Better times predicted21 March 2005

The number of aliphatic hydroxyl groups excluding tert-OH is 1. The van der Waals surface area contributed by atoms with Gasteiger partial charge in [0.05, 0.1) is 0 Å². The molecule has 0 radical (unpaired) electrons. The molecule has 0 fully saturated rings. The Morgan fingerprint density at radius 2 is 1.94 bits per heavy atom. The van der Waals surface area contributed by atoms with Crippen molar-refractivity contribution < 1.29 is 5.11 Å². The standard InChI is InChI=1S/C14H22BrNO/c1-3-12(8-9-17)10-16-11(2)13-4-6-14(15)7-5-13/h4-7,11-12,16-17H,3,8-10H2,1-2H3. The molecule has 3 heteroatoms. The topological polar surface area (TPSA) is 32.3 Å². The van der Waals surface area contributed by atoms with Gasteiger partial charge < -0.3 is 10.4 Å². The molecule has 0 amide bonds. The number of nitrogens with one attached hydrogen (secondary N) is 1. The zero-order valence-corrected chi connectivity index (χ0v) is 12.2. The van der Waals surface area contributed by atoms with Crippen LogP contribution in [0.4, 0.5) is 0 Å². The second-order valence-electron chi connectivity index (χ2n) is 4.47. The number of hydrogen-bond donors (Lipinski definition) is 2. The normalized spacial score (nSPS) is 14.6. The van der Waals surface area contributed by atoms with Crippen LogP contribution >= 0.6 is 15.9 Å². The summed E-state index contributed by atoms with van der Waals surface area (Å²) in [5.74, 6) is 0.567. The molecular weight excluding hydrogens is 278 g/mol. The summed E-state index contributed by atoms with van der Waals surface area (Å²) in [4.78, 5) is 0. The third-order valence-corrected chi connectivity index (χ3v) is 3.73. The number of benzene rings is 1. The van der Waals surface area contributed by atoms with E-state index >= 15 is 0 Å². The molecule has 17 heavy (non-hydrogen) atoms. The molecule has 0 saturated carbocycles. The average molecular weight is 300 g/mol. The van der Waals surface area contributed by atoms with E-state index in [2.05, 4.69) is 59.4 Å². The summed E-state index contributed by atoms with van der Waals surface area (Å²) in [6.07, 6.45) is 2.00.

There are reportedly six tanneries in Tanzania but most are moribund. However, a joint venture between the East Hides Group and Caspian will mean that production at the huge Morogoro tannery is scheduled to resume this month (April). Despite the fact that the tannery has not been operational for some time, it is fully equipped with Pajusco drums and other Italian technology, including an effluent treatment plant from Italprojetti. The tannery was refurbished in the late 90s but left to languish. While lying idle, all the electric motors were stolen so it has just been a case of obtaining the necessary spare parts and once they are in place the tannery can resume production. This is a very large and well-equipped tannery built to handle raw hides and skins from raw to finished. Initially, however, they will probably only process one container of hides each week to wet-blue while they establish their production methods and find their market. The hides are smaller than European standards, 26ft2, and ultimately destined for corrected grain for shoe uppers, with the lower end going for industrial gloving. It is thought that the skins will only be suitable for lining. There is a finishing department at the tannery but this will remain closed for the time being and the situation will be reassessed at some time in the future. Once the beamhouse is up to speed there will be employment for around 120 people and total capacity is 25,000 hides/month and 75,000 skins. The Caspian Group, who own the Morogoro tannery as well as the Mwanza tannery, are a local Tanzanian business with diversified operations in agriculture, mining and construction. East Hides, on the other hand, are a very successful international group which started life in 1992 as hide traders but which have since been establishing their own tanneries. They have been active in sourcing raw materials from Africa for some time and the Morogoro venture is a springboard for them to start up more branches in the region. They plan to use domestic raw material but are investigating the feasibility of buying hides from Burundi and Rwanda. They are also aware that it is possible to import and export to and from Uganda and Kenya without duty being imposed so these are other possible sources of supply. The sister tannery of Morogoro, Mwanza Tannery is on the banks of Lake Victoria and was closed due to environmental issues. While it is hoped that the tannery can be revived at some stage, this may not prove possible. Tanzania is uniquely positioned in that it has eight bordering countries (Rwanda, Burundi, DRC, Kenya, Uganda, Malawi, Zambia, Mozambique) giving a total regional market size of more than 150 million people. Despite one of the highest cattle populations in Africa, and millions of dollars in existing investments, the leather sector in Tanzania has never been able to reach its potential. The main constraint has been ensuring adequate hides and skins are sold to local manufacturers rather than exported. The potential for a thriving leather sector does exist but, in the past, progress has been frustrated by poor industrial policy, deterioration of the infrastructure, corruption in government and, occasionally, misguided assistance from donor nations and aid agencies. Tanzania enters 2005 with a human population estimated to be 35 million and rising. Livestock populations are an estimated 17.7 million cattle, 2.5 million goat and 3.5 million sheep. Potential annual hides and skins production, with off-take rates of 15% for cattle and 20% for goat and sheep, amount to around 2.6 million bovine hides, 2.4 million goatskins and 700,000 sheepskins. Hide and skin collections average only 50% of potential slaughter, that is: 1.4 million cattle hides, 900,000 goat skins and 400,000 sheepskins. Infrastructure Roy O'Shaughnessy last visited Tanzania during the 1990s. Deterioration in the governmental services, industry and commerce, was evident everywhere. In most cases the major causative factor lay in governmental corruption and inefficiency. Further, the 'trickle down' nature of corruption at the top had tainted almost every aspect of Tanzanian life. 'The ordinary person, though normally honest, has to take his 'cut' in order to survive, no matter whether tinker, tailor, soldier, sailor, policeman or school teacher.' This remark, made in passing by an extremely likeable and intelligent Tanzanian friend, finished as follows: 'But donor nations and aid agencies are partly responsible for the dishonesty sweeping through Tanzania. African governments have received so many huge financial loans with no strings attached, no real controls to ensure monies are used for the purposes agreed. It should not surprise western governments that corruption in Africa is now endemic. If funding were dispensed to town and rural councils in Europe with the same laxity, corruption similar to that in Africa would result.' It was difficult at the time to disagree with his view and it remains difficult now. It is certainly a view to which donor nations and aid agencies should give cognisance, especially so in the event of cancellation of existing debts and the granting of further financial aid. Raw materials Agriculture accounts for 50% of Tanzania's GDP. Livestock contributes about 30% of the agricultural GDP, but could contribute very much more if livestock resources were utilised fully. Trading in hides and skins begins in much of Africa with slaughter of an animal at a homestead. Alternatively, it may begin at a slaughter slab or at an urban abattoir. In any event, the tools used in slaughter, fleshing, flay and preservation, are likely to be unsuitable and the skills of the operator rudimentary. There is no acceptable abattoir in Tanzania and the standard of the hides has been described as the worst quality in the world. The government is eager to see the industry revived and this would be a good opportunity for them to put some legislation in place. They have already reintroduced dipping to prevent disease. Standards of fleshing, flay and preservation, are poor throughout Tanzania - despite a Unido sponsored US$18 million All Africa Hides and Skins Improvement Project activated in 1987, continued until 1991 and then extended to 1994. The Unido project involved the training of veterinary assistants, butchers and farmers in hide improvement techniques; practical demonstrations; free supply of vital equipment (lifting tackle, flaying knives etc) plus provision of transport to enable indigenous trainers to routinely visit remote areas. Little of lasting value was gained from the project even though the initial response from subsistence level farmers was promising. The reasons were many but, quite definitely, unsophisticated farmers often felt cheated by shrewd urban buyers. Hide buyers, they said, invariably haggled for the lowest possible price and seldom agreed to pay even marginally more for top grade hides than they did for a fourth. However, the fact is that around 30% of the value of the hides is still lost due to indiscriminate branding and bad flay. With no modern slaughtering facilities in the country, there is a crying need for investment and expertise. Branding as a cultural practice would be very difficult to reduce let alone eradicate. Animals are sold many times and each time receive a fresh brand in an obvious place to denote new ownership. Animals are generally slaughtered on a slab and then hung for hide removal. This results in the level of flay cuts expected in such situations. However, there is a secondary source of damage as young boys come along with knives and cut off the small amounts of meat still adhering to the hide, resulting in further damage. Only about 50% of hides produced in Tanzania currently reach the market place. The other half are either never presented for sale because of low prices or are rejected by buyers because of defects. Of those collected a majority are exported as raw stock for processing abroad. This leaves very little raw material for delivery to local tanneries. The end result is that fixed overheads have to be met from production levels far less than break-even. This generally translates into tannery closure and bankruptcy. Maximum utilisation of Tanzania's livestock resources, from hide production through to finished leather, cannot be achieved under an out of date methodology reliant on farm homestead operations, slaughter slabs and rural butcheries plus a network of collection points. Such systems can be expanded and improved, but that is all. The long-term answer lies in the encouragement of commercial production of cattle and a closing of the gap between numbers of hide produced and the numbers collected and useable. This is achievable in Africa. Tanneries The Leather industry in Tanzania reached its peak during the period 1980-1985 with the three government owned tanneries performing at near installed capacity levels. During this period the tanning sub sector consisted of three parastatals, Mwanza Tannery, Moshi Tannery and Morogoro. A period of continuous decline followed resulting in government divesture between 1992 and 1995. By the late 90s, the decline in the leather industry was so bad that of the six recognised tanneries in Tanzania most had ceased to operate. The tanning sub sector was listed at that time as consisting of three large tanneries and two medium size tanneries. In addition there were two small artisanal tanneries processing vegetable tanned leather for domestic use. 1. Africa Tanneries Limited (formerly Mwanza Tanneries Ltd) located in Mwanza and situated on the shores of Lake Victoria. The tannery consisted of well laid out factory building and office block. Right from start up it was planned to process both hides and skins from raw stage through wet-blue, crust to finished leather. In 1993 Africa Trade development Ltd took over Africa Tanneries Ltd and started leather production as well as extensive rehabilitation. The rehabilitation, which is estimated to have cost US$1.5 million, included additional civil works, upgrading of effluent treatment plant and machinery and equipment. Tannery operations started in February 1994 with a production capacity of 1.5 million pieces of hides per annum equivalent to an annual output of 7.5million sq ft of combined production of chrome tanned leather and vegetable tanned leather. The tannery reached an operating capacity of 50% of the installed capacity. 2. The Tanzania Leather Industry Ltd (Morogoro Tanneries Ltd) located in Morogoro town about 200km from Dar es Salaam. This tannery was started in 1974 by the National Development Corporation (NDC) through assistance provided by the government of Bulgaria. It started operations in 1978 and its management was transferred to TLAI in 1979. 3. Moshi Leather Industries Ltd, formerly Tanzania Tanneries Company Ltd, have on the whole been the most dynamic of the tanneries owned by the government. However, like the other two tanneries in Mwanza and Morogoro performance declined resulting in eventual privatisation. The privatisation took place through a joint venture arrangement between the government of Tanzania and the Industrial Promotion Services (IPS). After the take-over IPS rehabilitated the tannery by injecting fresh capital, technical and managerial expertise. This tannery was producing wet-blue leather for export and limited quantities of finished leather for the local markets. 4. Afro Leather Industries are located in Dar es Salaam and have the capacity to process 300 hides per day. In 1998 they were operating at about 30% of the installed capacity. 5. Lake Trading established a medium sized tannery in Kibaha on Morogoro-Dar es Salaam road. Initially, they established the capacity to process about 300 hides per day or 3,000 skins up to wet-blue. The tannery planned to expand gradually. Today, 'the leather industry in Tanzania is at a crossroads and if levies on raw hides and skins exports do not prove effective within six months, I doubt whether it will survive', says Azim Mawji, director of Afro Leather Industries Ltd, who describe themselves as one of the country's only two tanneries. Tanzania, like its East African neighbours, Kenya and Uganda, last year imposed a 20% levy on the export of raw hides and skins, based on their fob value. Smuggling is still a problem, Mawji said, but under declaration is a bigger problem. Afro Leather were founded in 1987, closed in 1997 and reopened in April 2003. They currently wet-blue 200 hides/day and pickle one or two containers a month of sheep and goatskins. They work with wet-salted hides and skins. The other tannery, Kibaha Tannery, are part of Industrial Promotion Services, which recently reopened Leather Industries of Kenya and Leather Industries of Uganda, all in anticipation of more effective policing of levies on raw stock exports. Kibaha wet-blues or pickles 150 hides and 2,500 skins, or 250 hides and 1,500 skins/day, all from fresh hides and skins. Lake Trading do some of their own slaughtering, supplying Kibaha, and 30-40% of hides and skins supplied to Afro Leather are from abattoirs, although they are more like slaughter slabs than abattoirs. Overall, however, they estimate that less than 10% of Tanzania's hides and skins were semi processed locally. All semi processed hides and skins are for export, to India and Pakistan, and now China, which has rapidly grown to be the biggest buyer of raw and wet-blue hides. Currently there is no leather finishing in Tanzania and the domestic footwear industry is almost non existent, thanks to the unregulated import of second hand shoes, as well as new footwear from China. Since the liberalisation of the economy, trade has been dead, Mawji said. 'The levy on raw stock exports is supposed to correct that, both by making us more competitive and by providing funds for projects which will improve the raw material, better animal husbandry and slaughter for example. But if it's not properly administrated, there's no point.' The Mwanza, Morogoro and Moshi plants were all built with funding from one or other of the competing powers. The East bloc and West bloc alike were anxious at the time to win friends and influence people in Africa. The declared aim of donor aid to help Africa develop was only part of the agenda. Unfortunately the plants concerned were built in a hurry. Little regard was given to whether or not raw material resources in the area and customer demand, locally and abroad, were such as to ensure a base for continuity of production. Furthermore, machinery provided tended to be of the cheapest and even obsolete. Little attention was given to the availability of spares and the training of maintenance staff. Cannibalising of machinery began pretty well from day one. And, to cap it all, despite the huge production capacities, effluent treatment facilities were woefully inadequate: effluent from the Mwanza Tannery originally emptied directly into Lake Victoria! Not surprisingly, the Mwanza, Morogoro and Moshi plants never achieved design capacity working. Breakdowns were frequent and drawn out. Output seldom achieved 45%-50% and, more often than not, ran at between 20% and 30% of capacity. Afro Leather Industries are a well-run organisation. Their proprietor, Azim Mawji, is of Indian origin. He has an in-depth understanding of business priorities and runs a tight ship. Given improvement in raw material supply, as hoped for now that the 20% export levy has been placed on raw exports, his tannery will probably increase output. Azim Mawji is right when he casts doubt on the advantages of a levy on the export of raw stock. This interferes with free trade and encourages smuggling, which makes domestic shortages worse. Also, levy systems - as Mawji has implied - are seldom efficiently administered by bureaucrats. Afro could also move into finished leather if and when the footwear sector picks up. The company are always quick to recognise opportunity. During the Unido Improvement Project (referred to earlier) Azim Mawji negotiated the provision of modern effluent treatment facilities at his plant under extremely favourable terms. Very similar conditions to Afro Leather Industries apply at Kibaha tannery. Kibaha is a sister company to Lake Trading. They are both in turn members of Industrial Promotion Services who also have additional tanneries in Kenya and Uganda. Out of the installed capacity of up to 300 hides to wet-blue or pickle 3,000 skins daily Kibaha are currently running their production at close to 60%. Again the plant is efficiently run. The managing director is Alawi Al-Beiti. Tanzania has enviable raw materials resources and also the basic infrastructure necessary for the processing of both semi processed wet-blue for export and finished leathers. But it lacks a domestic consumer base capable of supporting a viable footwear and leathergoods sector. Yet, this is a pre-requisite to development of the sector's full potential. The answer can only lie in development of a truly prosperous consumer base. Foreign nations will always prefer to import wet-blue from Africa rather than raw stock, the reason being that 90% of effluent generated in finished leather production occurs during the conversion from raw to semi processed. Thus, importers of wet-blue avoid the problems and costs incurred in effluent treatment and gain the advantages of value added conversion to finished leather, footwear and leathergoods, where profits margins are much better. At one time Tanzania had the beginnings of a viable footwear manufacturing sector in the Morogoro Shoe Company and the Bata Shoe Company, the latter located in Dar es Salaam. Bata, in particular, benefited the Tanzanian economy in so far as it produced footwear to international standards, was export orientated, and maintained contacts with Bata branches worldwide. This was of tremendous advantage to Tanzania. President Julius Nyerere, however, opted for nationalisation. The Bata Company was taken over and renamed the Boro Shoe Company. This was the beginning of the end. Both Bata Shoe and Morogoro Shoe gradually ran down and ultimately folded. Much skilled labour and their dependents ended up poverty stricken. Years later the Tanzanian government invited Bata to return and rehabilitate the plant. Presumably on the basis of 'Once bitten, twice shy', Bata refused the generous offer! Conclusion Present-day Tanzania has an inability to manufacture locally at prices consumers can afford; a dependence on cheap imported footwear, often smuggled in with the connivance of customs officials and politicians. But now there is a chance to rectify matters. The wealthy nations seem ready to help Africa again, perhaps even to cancel all existing debts and donate afresh. Hopefully, they will have learned from their mistakes of the past, the error of dispensing funds without strings attached. This time round Tanzanian politicians must recognise the need for transparent government, the need for national wealth to not merely circulate at the top but, rather, to trickle down to the lowliest worker. One can only hope the requisite lessons have been learned.